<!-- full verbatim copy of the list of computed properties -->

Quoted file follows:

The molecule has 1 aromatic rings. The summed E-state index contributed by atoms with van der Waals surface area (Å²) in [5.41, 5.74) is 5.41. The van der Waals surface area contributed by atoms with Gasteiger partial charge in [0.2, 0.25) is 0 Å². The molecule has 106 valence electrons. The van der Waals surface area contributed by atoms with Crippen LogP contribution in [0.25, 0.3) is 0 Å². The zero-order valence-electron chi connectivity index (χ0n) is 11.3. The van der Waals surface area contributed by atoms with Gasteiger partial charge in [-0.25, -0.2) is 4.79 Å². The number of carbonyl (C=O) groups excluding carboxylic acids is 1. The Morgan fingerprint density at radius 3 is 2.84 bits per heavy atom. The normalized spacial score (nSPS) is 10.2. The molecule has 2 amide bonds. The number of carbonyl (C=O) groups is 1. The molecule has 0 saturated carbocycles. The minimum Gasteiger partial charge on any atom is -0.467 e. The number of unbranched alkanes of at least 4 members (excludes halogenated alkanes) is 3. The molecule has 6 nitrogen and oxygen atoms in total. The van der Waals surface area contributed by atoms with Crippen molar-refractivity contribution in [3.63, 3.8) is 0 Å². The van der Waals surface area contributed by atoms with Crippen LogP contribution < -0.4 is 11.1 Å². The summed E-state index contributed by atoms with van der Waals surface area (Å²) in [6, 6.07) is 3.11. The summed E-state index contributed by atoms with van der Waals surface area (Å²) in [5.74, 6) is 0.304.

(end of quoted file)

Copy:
The molecule has 1 aromatic rings. The summed E-state index contributed by atoms with van der Waals surface area (Å²) in [5.41, 5.74) is 5.41. The van der Waals surface area contributed by atoms with Gasteiger partial charge in [0.2, 0.25) is 0 Å². The molecule has 106 valence electrons. The van der Waals surface area contributed by atoms with Crippen LogP contribution in [0.25, 0.3) is 0 Å². The zero-order valence-electron chi connectivity index (χ0n) is 11.3. The van der Waals surface area contributed by atoms with Gasteiger partial charge in [-0.25, -0.2) is 4.79 Å². The number of carbonyl (C=O) groups excluding carboxylic acids is 1. The Morgan fingerprint density at radius 3 is 2.84 bits per heavy atom. The normalized spacial score (nSPS) is 10.2. The molecule has 2 amide bonds. The number of carbonyl (C=O) groups is 1. The molecule has 0 saturated carbocycles. The minimum Gasteiger partial charge on any atom is -0.467 e. The number of unbranched alkanes of at least 4 members (excludes halogenated alkanes) is 3. The molecule has 6 nitrogen and oxygen atoms in total. The van der Waals surface area contributed by atoms with Crippen molar-refractivity contribution in [3.63, 3.8) is 0 Å². The van der Waals surface area contributed by atoms with Crippen LogP contribution < -0.4 is 11.1 Å². The summed E-state index contributed by atoms with van der Waals surface area (Å²) in [6, 6.07) is 3.11. The summed E-state index contributed by atoms with van der Waals surface area (Å²) in [5.74, 6) is 0.304.